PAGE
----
Differences between Winged Self-Cleaning and Spiral Self-Cleaning Pulleys

December 13, 2018

Like a computer printer, the pulleys and belts within a large-scale conveyor system accumulate grime. For small electronic devices, there’s a handy self-cleaning function. It removes dirt and keeps pages of cleanly rendered text churning free and easy. As for conveyor system self-cleaning mechanisms, they’re a little different. Starting with winged self-cleaning solutions, here’s a guide to the differences.

Winged Self-Cleaning Pulleys

The underside of a conveyor belt accumulates dirt. Left like this, the gathering filth could find its way inside the equipment’s bearing housings. From here, only the maintenance techs can resolve the issue. Even the merchandise, perhaps a processed load of food or pharmaceuticals, could end up contaminated by belt filth. By installing winged self-cleaning pulleys, non-continuous fins create contaminant collecting voids in the end-stage pulley section, so the dirt cannot find its way to the terminating end of a production run.

Spiral Self-Cleaning Pulleys

Unlike the solution described above, the architecture of a spiral-shaped pulley is more materially complex. There are still fins or wings installed, end-to-end along the length of the self-cleaning tube, but that cylinder is further covered in lengths of helically angled metal strips. They’re fitted at ninety-degrees to the fins so that the conveyor belt doesn’t experience any noise or performance hampering movement, which would occur if an overly flexible belt were to flit across a pulley that was loaded with numerous open voids. Still quite capable of collecting grime and waste material build-ups, the helical (spiral) strips add support to flexible conveyor belts.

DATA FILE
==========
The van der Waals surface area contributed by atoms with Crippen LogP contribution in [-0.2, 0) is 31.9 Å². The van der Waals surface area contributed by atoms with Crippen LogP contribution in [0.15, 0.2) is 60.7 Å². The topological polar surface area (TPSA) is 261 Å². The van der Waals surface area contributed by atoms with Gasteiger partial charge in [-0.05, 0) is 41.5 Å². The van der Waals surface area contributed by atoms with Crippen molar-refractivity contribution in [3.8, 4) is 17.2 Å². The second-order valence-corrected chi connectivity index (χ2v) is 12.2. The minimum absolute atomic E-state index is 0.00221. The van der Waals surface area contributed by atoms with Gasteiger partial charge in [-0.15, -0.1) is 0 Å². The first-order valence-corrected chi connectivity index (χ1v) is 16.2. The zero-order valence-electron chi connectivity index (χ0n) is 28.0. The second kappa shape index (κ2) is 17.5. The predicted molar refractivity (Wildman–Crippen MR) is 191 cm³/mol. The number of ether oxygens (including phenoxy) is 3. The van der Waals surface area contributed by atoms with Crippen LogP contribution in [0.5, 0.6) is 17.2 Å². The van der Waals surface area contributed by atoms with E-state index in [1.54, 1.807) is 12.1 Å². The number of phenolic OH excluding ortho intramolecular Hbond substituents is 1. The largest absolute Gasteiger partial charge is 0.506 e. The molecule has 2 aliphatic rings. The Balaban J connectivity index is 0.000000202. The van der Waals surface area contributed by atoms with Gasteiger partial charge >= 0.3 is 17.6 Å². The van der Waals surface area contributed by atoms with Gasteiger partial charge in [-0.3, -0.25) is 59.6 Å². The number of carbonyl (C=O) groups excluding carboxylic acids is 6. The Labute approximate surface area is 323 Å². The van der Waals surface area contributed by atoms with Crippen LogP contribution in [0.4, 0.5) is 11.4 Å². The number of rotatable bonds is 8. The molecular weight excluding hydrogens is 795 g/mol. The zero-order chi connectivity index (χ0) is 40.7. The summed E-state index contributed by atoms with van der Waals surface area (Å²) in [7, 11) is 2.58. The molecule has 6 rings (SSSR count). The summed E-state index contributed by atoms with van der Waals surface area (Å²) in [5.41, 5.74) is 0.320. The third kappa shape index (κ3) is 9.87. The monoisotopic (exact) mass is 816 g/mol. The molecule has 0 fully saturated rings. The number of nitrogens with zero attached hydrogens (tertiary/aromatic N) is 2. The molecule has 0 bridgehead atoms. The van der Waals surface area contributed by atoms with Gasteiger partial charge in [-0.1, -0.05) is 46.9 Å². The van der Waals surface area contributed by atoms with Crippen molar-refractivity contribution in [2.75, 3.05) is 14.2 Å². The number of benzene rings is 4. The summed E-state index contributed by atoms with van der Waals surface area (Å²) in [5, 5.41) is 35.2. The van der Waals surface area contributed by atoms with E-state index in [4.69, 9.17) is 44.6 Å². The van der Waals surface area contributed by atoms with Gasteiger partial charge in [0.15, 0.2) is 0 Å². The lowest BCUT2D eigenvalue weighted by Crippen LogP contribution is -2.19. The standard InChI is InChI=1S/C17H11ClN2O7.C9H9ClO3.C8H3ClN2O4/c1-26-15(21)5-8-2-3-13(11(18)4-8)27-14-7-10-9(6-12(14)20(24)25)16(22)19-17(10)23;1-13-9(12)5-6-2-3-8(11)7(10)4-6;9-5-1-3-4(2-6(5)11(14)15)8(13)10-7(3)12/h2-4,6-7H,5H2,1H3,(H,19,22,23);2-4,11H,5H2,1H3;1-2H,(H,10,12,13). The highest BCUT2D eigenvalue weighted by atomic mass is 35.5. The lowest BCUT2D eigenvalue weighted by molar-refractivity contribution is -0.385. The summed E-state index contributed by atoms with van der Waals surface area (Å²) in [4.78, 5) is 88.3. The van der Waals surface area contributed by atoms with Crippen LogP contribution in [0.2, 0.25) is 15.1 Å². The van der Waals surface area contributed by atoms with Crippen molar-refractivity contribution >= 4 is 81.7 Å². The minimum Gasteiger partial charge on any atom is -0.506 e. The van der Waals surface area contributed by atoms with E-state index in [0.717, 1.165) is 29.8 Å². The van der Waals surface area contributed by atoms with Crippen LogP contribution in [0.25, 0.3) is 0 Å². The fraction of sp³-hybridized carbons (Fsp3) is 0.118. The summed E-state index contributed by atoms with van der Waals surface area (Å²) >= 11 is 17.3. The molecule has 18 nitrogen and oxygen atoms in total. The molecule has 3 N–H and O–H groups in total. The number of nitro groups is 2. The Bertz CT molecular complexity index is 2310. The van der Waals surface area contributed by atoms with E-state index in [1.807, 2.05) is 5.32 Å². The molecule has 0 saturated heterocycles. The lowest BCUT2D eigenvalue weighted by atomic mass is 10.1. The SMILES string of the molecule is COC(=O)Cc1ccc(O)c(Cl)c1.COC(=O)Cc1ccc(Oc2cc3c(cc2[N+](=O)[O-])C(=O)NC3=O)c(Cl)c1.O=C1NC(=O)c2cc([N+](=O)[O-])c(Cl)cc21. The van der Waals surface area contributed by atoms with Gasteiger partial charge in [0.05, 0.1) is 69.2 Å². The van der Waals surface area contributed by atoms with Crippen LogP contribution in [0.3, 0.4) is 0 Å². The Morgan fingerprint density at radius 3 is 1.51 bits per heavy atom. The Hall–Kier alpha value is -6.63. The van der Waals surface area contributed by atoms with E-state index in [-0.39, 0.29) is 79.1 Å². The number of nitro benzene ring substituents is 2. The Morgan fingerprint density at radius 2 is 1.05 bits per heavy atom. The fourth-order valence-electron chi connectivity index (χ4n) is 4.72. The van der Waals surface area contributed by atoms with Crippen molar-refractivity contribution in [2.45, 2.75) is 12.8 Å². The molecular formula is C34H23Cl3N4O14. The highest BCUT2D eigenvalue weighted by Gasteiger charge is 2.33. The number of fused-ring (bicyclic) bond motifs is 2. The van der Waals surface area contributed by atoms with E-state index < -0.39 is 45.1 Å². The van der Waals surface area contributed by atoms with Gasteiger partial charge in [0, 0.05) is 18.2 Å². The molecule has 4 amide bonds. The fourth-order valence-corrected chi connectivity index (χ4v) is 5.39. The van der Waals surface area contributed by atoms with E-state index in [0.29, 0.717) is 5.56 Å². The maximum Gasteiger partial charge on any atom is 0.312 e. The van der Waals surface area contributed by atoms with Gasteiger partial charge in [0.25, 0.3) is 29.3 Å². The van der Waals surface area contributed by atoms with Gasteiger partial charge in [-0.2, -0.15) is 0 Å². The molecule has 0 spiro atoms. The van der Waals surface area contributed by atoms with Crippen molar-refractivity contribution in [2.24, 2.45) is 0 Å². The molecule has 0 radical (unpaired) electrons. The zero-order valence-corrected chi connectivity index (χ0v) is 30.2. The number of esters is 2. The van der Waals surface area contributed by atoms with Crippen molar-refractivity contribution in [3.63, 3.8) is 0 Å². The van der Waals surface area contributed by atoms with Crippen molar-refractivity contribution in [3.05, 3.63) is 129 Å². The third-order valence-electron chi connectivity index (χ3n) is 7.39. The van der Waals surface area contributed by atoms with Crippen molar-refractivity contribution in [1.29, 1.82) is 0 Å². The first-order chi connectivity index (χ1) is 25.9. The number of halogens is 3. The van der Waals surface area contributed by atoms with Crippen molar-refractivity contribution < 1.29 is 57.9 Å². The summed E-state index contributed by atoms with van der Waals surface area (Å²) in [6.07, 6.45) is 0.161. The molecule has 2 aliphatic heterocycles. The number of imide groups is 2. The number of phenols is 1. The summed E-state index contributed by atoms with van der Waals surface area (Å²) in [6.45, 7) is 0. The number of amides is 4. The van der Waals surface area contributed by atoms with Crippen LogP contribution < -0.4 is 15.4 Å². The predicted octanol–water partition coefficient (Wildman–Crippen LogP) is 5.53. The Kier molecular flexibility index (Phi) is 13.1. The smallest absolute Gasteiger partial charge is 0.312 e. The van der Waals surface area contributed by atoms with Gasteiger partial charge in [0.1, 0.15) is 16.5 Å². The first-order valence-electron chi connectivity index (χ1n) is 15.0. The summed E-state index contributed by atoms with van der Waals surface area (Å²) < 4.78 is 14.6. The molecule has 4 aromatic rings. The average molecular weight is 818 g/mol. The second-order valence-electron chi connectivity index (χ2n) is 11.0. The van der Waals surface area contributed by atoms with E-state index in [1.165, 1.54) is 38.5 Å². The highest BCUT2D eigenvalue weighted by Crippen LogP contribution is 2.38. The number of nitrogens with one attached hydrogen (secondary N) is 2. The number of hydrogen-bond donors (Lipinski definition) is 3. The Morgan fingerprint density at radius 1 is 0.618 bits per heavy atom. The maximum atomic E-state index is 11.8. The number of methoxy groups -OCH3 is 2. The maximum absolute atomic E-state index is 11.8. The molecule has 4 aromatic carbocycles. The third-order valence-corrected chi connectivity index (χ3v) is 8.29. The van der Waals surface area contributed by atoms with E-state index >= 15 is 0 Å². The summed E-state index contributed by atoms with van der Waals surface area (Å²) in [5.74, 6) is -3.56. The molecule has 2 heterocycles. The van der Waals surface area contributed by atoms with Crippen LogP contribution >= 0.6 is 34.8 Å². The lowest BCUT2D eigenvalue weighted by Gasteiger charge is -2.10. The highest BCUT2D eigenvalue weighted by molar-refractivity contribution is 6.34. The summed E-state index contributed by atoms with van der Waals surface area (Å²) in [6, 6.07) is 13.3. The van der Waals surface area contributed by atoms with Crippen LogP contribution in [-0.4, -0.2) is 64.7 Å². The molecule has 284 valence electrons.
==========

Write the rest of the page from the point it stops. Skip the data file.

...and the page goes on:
Supplementary Self-Cleaning Outlines

Numerous hub and bushing systems are available when the two pulley forms are purchased. Interestingly, more profile altering features add selection volume to a self-cleaning pulley’s portfolio. As a variation on a theme, winged architectures can be built as light-duty or heavy-duty models, which add large diameter gussets to the pulley voids. Herringbone patterns and exotically angled fins optimize aggregate removal functionality, so quarry or mining material junk can be rapidly ejected from a high-volume mineral processing line.

That same architecture-altering principle applies to spiral self-cleaning pulleys. The wings are removed on some of them, then the entire cylinder assumes a helical form, with its threads sending excess material to one side of the pulley or the other. Finally, winged self-cleaners are built to remove large, abrasive masses of waste. The equipment they support doesn’t experience stress when a conveyor belt generates noise and uneven rolling movement. For spiral self-cleaning pulleys, these line variants handle finer, drier free-flowing loads. And, as implied by their design features, spiral pulleys are intended for use in conveyor systems that are interruption-sensitive.

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